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2016 | ICRC, Commentary of 2016 Article 2 Application of the Convention

The ICRC considers the presence or absence of (governmental) consent to a third State’s military intervention to be essential for delineating the applicable legal framework between the two States. According to this view, even if the intervening State solely directs its attack(s) against a non-State actor present in the territorial State, ‘that intervention constitutes an unconsented-to armed intrusion into the territorial State’s sphere of sovereignty, amounting to an international armed conflict within the meaning of common Article 2(1).’ (from paragraph 260)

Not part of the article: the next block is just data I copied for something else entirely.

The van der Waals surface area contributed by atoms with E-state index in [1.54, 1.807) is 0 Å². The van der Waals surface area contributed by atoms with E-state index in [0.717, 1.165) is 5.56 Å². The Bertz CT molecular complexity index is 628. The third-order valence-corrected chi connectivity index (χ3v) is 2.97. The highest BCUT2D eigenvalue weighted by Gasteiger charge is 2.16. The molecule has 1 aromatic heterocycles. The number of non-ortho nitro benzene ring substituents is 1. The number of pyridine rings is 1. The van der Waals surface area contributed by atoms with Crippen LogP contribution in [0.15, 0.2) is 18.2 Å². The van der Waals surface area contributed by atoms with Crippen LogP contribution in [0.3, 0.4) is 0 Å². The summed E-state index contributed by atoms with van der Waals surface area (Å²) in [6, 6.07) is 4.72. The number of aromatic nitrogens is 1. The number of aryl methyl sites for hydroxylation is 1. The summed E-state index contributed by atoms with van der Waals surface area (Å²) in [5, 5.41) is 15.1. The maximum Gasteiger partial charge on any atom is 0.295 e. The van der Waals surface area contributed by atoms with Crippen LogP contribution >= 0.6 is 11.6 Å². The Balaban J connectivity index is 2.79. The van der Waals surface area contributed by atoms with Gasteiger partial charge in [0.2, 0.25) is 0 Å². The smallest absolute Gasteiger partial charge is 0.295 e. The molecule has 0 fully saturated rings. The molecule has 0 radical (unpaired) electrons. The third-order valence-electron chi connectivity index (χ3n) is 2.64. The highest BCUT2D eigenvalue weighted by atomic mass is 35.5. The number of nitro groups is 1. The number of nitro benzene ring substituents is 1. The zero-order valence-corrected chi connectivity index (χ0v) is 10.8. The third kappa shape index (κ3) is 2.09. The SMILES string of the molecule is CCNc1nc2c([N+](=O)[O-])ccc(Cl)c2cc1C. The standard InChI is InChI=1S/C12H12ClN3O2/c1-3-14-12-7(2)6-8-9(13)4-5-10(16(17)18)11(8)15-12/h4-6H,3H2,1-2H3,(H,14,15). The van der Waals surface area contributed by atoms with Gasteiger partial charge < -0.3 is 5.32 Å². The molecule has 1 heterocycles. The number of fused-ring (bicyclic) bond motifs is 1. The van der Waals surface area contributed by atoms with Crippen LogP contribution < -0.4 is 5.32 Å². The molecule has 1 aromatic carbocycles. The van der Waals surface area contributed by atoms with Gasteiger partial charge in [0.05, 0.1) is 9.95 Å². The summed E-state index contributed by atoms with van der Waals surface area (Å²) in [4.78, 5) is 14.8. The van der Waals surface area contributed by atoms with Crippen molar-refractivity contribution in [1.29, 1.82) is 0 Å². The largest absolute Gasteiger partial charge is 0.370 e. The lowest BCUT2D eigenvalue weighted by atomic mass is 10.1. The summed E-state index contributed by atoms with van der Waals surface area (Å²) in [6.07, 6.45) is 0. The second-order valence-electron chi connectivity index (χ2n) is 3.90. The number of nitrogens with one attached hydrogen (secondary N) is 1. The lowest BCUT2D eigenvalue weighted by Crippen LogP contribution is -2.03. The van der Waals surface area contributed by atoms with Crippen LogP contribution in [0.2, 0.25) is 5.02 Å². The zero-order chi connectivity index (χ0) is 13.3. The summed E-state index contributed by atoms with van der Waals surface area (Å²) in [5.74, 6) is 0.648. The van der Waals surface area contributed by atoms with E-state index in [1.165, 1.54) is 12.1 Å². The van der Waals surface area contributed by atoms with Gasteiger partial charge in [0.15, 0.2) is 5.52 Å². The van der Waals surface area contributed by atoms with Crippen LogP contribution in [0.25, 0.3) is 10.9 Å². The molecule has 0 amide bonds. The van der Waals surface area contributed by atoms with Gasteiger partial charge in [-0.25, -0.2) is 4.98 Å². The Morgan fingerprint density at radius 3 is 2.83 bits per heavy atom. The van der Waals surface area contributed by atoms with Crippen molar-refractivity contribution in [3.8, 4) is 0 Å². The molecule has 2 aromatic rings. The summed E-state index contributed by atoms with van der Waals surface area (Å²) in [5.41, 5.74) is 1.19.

This is relevant to the question whether or not the presence or absence of (governmental) consent is essential for delineating the applicable legal framework to an armed conflict (whether or not the (Syrian) conflict should be classified as a NIAC or an IAC).